We reiterate that strict liability for failure to warn is not absolute liability. . . .  [D]drug manufacturers are not strictly liable for a risk that was not known or reasonably scientifically knowable.  In this context, it is significant that the FDA precludes drug manufacturers from warning about every conceivable adverse reaction; they may warn only if there exists significant medical evidence of a possible health hazard.

920 P.2d at 1352.

Apparently, the first known incidence of the risk in question actually occurred before the defendant’s withdrawal from the market, but critically nothing was either been published or reported to the manufacturer or to the FDA until the 2005 article appeared in the literature.  Wendell, 2012 WL 3042302, at *12.  Why it took so long to surface, we don’t know, but not even the plaintiff argued that this delay was the defendant’s fault.  So, as a practical matter, the risk was “unknowable” at the point when the defendant left the market.  Thus, summary judgment was appropriate:

Plaintiffs have not presented evidence that the risk was actually known or should have been known by the scientific or medical communities of which [defendant] is a part. . . .  [I]nformation concerning the occurrence of [the risk] in connection with [the defendant’s drug] was not reported to AERS or discussed in the medical literature until after [defendant] ceased to distribute the drug.  Furthermore, drug manufacturers are not required to warn of every conceivable adverse reaction.  Thus, [defendant] cannot be held strictly liable for failure to warn. . . .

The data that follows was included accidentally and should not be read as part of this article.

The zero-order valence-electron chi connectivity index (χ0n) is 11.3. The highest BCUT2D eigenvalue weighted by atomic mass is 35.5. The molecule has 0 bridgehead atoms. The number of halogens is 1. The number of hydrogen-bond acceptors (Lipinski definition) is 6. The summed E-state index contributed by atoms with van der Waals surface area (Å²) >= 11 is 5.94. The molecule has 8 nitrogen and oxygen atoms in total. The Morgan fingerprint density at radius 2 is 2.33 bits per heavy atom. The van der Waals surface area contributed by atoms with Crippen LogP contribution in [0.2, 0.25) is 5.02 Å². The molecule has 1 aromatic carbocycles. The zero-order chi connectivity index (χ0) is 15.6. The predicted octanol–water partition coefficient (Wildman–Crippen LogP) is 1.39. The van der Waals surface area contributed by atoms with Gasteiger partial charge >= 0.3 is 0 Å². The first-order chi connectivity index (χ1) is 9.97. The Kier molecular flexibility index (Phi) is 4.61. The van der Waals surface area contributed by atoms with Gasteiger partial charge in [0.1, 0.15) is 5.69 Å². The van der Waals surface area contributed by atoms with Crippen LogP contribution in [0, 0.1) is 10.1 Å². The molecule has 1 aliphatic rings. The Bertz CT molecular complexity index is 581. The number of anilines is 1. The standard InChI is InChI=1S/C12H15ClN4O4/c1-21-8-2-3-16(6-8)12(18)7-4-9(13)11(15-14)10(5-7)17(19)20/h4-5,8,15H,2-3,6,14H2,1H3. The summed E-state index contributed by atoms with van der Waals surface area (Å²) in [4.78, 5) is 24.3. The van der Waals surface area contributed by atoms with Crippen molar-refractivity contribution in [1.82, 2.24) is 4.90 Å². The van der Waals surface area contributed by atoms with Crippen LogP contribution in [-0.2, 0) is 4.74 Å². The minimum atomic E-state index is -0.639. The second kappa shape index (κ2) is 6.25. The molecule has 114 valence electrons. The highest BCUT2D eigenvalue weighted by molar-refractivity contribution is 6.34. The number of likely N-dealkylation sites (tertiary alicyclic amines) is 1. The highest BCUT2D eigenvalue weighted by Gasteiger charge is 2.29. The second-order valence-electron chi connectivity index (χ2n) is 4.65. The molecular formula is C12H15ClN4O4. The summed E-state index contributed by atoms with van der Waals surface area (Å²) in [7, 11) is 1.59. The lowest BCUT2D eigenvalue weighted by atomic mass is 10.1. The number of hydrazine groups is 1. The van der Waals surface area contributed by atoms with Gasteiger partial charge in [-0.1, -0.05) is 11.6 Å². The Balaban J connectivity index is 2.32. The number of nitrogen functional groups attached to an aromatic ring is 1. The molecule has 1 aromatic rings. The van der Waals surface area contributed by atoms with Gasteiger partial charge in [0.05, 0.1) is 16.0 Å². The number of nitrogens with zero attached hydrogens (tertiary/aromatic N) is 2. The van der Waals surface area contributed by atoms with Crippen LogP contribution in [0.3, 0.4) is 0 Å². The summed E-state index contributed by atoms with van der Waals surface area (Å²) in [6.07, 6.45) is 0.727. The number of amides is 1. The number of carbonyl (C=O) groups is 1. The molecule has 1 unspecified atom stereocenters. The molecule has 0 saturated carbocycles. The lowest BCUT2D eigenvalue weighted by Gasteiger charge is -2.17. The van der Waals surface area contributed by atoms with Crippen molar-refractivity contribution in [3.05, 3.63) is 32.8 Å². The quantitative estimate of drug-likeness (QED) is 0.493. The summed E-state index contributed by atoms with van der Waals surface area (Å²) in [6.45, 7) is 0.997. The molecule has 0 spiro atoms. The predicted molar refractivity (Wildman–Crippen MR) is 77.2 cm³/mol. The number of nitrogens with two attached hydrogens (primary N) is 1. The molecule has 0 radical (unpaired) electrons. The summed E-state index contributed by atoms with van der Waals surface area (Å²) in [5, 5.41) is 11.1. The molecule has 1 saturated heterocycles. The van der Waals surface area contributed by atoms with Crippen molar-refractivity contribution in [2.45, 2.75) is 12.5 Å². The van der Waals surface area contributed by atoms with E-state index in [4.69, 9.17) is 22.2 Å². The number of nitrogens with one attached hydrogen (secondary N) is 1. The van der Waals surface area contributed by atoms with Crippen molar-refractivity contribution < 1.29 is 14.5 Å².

Likewise, Plaintiffs’ negligence claim requires them to prove that [defendant] did not warn of a particular risk for reasons that fell below the acceptable standard of care; i.e., what a reasonably prudent manufacturer would have known and warned about.  Plaintiffs have presented no evidence, expert or otherwise, indicating that a reasonable manufacturer would have been in a position to discover the case that [was] reported, prior to [the date defendant left the market].  Thus, Plaintiffs cannot prevail on their negligence claim.

Id. at *12-13.

The situation in Wendell is not at all uncommon.  Branded manufacturers frequently sell their rights to drugs and exit the market after generic competition begins − and generic drugs enjoy the Mensing preemption defense.  So plaintiffs are going to be looking around for other entities to sue.  Conte liability is one example of that, and one of the many problems with that theory is its lack of any temporal limit.  So Conte claims are likely to arise well after branded defendants have left the market.  Besides Conte, branded manufacturers are likely to be sued no matter how remote actual use of their products is from onset of injury, as was the case in Wendell.  The state of the art defense is one weapon we have to defeat allegations of remotely related liability, and Wendell shows what the defense can do where the cut-off date is the defendant’s ceasing manufacture.